Regardless of your religion or the location of your neighborhood, chances are very likely that your life has been influenced in some way through the ministries of Catholic Sisters. Why? Because Catholic Sisters throughout history have been dedicated in their service to all persons – regardless of their race, religion, ethnicity or economic status. Many of our nation’s hospitals, schools and social service agencies would not exist today if it were not for the courage of faith-filled women who founded them over 100 years ago.

A Legacy of Caring for the Oppressed

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Sister Blandina Segale, SC surrounded by her students in Albuquerque, NM in 1881.

The rich history and heritage of the Sister of Charity of Cincinnati contains many inspiring stories of innovative, courageous and deeply compassionate Sisters. One of those Sisters is now in the process of becoming a Saint. Sister Blandina Segale left Cincinnati in 1872 to brave the Santa Fe Trail. As a young woman in her twenties, her experiences grew from teaching children in small adobe schoolhouses across Colorado and New Mexico, to caring for the sick and the dying that others had rejected, to defending the rights of the regions’ Native Americans and Mexicans. When Sister Blandina returned to Cincinnati, she and her sister Justina Segale, also a Sister of Charity, co-founded Santa Maria Institute in 1897 to care for the poor and needy Italian immigrants in the inner-city.

 

A Nation of Immigrants – Past and Present

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Sister Margarita Brewer, SC surrounded by students who received the 2016 English Language Learning Foundation scholarships.

Today, the work of Sister Blandina and Sister Justina continues through the assistance that Santa Maria Community Services provides to immigrant families in Cincinnati’s Price Hill neighborhoods. Many of our Sisters continue to devote their ministry to immigrant families, including Sister Margarita Brewer, who has assisted numerous immigrants and English language learners in Cincinnati and beyond. As a native of Panama, Sister Margarita personally understands the challenges of immigrant families. Through her work with the English Language Learning Foundation, more than $55,000 in scholarships have been awarded to ensure that students from immigrant families have opportunities to achieve their dreams through higher education. SC Ministry Foundation was pleased to be one of the sponsors of the 2016 event that recognized these deserving students.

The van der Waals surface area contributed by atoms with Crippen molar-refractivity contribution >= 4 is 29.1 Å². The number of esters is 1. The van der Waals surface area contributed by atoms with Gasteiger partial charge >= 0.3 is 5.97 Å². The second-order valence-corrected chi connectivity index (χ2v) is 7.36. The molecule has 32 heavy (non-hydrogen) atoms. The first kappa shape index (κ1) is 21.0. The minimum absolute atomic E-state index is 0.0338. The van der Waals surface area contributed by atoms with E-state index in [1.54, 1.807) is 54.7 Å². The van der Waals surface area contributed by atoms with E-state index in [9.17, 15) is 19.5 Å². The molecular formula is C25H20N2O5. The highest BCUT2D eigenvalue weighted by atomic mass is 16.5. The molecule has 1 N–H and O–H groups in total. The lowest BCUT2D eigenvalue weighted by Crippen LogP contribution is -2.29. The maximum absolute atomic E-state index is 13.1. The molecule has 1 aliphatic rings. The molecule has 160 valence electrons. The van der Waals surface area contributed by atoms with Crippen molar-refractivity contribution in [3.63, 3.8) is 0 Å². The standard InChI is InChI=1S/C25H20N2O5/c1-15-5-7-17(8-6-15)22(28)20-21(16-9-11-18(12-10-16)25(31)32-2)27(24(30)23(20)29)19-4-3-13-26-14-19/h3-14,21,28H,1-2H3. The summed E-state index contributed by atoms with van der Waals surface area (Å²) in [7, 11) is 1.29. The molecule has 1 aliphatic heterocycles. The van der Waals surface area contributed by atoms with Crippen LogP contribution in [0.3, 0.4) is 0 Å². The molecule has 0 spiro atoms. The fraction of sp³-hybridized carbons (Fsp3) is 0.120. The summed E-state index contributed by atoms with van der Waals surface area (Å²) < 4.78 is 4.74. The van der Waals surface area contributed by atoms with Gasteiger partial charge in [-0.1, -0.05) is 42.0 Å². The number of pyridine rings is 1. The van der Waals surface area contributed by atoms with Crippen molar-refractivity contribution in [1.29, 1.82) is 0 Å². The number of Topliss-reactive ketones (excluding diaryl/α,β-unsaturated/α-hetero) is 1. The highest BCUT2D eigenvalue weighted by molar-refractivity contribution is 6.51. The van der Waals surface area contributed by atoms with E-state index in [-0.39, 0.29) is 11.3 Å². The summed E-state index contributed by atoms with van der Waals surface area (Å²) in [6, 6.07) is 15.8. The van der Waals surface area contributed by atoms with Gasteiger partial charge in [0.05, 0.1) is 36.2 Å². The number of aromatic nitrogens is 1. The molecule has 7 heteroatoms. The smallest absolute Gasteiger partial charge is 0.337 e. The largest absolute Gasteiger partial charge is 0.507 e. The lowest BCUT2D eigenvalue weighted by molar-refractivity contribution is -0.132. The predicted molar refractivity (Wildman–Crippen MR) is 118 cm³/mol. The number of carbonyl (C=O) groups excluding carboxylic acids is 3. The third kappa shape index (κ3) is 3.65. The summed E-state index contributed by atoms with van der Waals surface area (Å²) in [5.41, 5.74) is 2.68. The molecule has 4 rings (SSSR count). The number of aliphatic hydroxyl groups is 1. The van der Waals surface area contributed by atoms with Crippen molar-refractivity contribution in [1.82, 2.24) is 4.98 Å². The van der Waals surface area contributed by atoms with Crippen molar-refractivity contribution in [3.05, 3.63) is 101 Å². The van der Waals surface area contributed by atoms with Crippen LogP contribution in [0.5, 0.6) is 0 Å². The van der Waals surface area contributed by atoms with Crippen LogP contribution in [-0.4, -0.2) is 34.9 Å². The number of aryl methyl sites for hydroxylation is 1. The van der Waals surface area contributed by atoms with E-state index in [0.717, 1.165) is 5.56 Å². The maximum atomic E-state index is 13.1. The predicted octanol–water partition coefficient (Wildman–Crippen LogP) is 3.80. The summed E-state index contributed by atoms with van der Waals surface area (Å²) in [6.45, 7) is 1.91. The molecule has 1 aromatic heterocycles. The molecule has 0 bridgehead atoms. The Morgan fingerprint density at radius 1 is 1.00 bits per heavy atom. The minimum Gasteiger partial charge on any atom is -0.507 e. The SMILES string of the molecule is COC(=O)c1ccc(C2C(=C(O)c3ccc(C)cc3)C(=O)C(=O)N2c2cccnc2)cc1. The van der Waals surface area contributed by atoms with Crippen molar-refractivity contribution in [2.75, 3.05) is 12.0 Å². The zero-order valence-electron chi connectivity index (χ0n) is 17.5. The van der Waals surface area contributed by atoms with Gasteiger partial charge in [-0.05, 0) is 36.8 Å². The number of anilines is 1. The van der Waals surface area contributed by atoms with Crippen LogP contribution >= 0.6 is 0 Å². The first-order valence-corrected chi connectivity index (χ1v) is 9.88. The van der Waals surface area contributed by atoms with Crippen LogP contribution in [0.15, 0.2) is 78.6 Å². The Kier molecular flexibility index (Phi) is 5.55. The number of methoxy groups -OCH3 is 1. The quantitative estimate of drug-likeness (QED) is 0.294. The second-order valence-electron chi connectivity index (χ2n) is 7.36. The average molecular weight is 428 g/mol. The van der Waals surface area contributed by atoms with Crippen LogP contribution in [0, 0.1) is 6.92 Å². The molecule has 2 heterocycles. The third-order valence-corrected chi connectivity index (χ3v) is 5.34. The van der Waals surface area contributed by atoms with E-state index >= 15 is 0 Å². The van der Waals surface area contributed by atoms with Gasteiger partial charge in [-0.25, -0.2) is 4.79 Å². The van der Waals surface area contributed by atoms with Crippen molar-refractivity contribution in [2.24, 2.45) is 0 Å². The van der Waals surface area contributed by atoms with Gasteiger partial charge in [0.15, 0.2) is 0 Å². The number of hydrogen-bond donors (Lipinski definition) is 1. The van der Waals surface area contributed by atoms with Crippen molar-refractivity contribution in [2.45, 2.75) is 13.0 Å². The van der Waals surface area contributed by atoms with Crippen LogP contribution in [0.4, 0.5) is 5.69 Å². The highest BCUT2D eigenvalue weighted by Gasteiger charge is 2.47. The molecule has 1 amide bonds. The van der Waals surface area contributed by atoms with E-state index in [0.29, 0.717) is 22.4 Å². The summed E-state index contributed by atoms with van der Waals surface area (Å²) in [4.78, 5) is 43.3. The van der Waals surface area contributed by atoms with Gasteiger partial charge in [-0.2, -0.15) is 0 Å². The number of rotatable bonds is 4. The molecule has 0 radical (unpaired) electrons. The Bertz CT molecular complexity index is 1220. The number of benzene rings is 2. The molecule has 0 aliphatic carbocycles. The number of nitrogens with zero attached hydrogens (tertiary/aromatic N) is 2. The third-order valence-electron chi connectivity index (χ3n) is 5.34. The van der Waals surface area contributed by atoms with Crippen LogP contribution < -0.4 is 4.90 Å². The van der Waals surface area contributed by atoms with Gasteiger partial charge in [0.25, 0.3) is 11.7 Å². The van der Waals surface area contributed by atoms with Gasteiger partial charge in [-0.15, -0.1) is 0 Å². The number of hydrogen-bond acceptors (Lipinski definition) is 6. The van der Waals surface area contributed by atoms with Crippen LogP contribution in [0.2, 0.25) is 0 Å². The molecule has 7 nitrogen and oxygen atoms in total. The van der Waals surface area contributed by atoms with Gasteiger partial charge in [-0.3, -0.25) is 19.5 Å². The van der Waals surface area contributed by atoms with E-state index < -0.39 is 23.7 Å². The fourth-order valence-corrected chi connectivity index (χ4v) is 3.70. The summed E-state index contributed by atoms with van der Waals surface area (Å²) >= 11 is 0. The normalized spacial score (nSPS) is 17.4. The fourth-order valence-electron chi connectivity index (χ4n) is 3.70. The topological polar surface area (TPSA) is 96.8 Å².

These young adults will have the opportunity to contribute to our neighborhoods and our region much like the experience of our ancestors from Ireland, Germany, Italy, Africa, and many other areas around the world.

As young professionals, they will have the opportunity to become our future entrepreneurs and innovators, as well as community volunteers, parish members and welcoming neighbors.

However, more support is needed to ensure that immigrant families are welcomed into our communities, our places of work and our places of worship.

A Nation Strengthened by Diversity

ImmigrationInfographicContrary to the “sound bites” that dominate mass media, immigrants have strengthened our economy and our communities. According to reports from The Partnership for a New American Economy: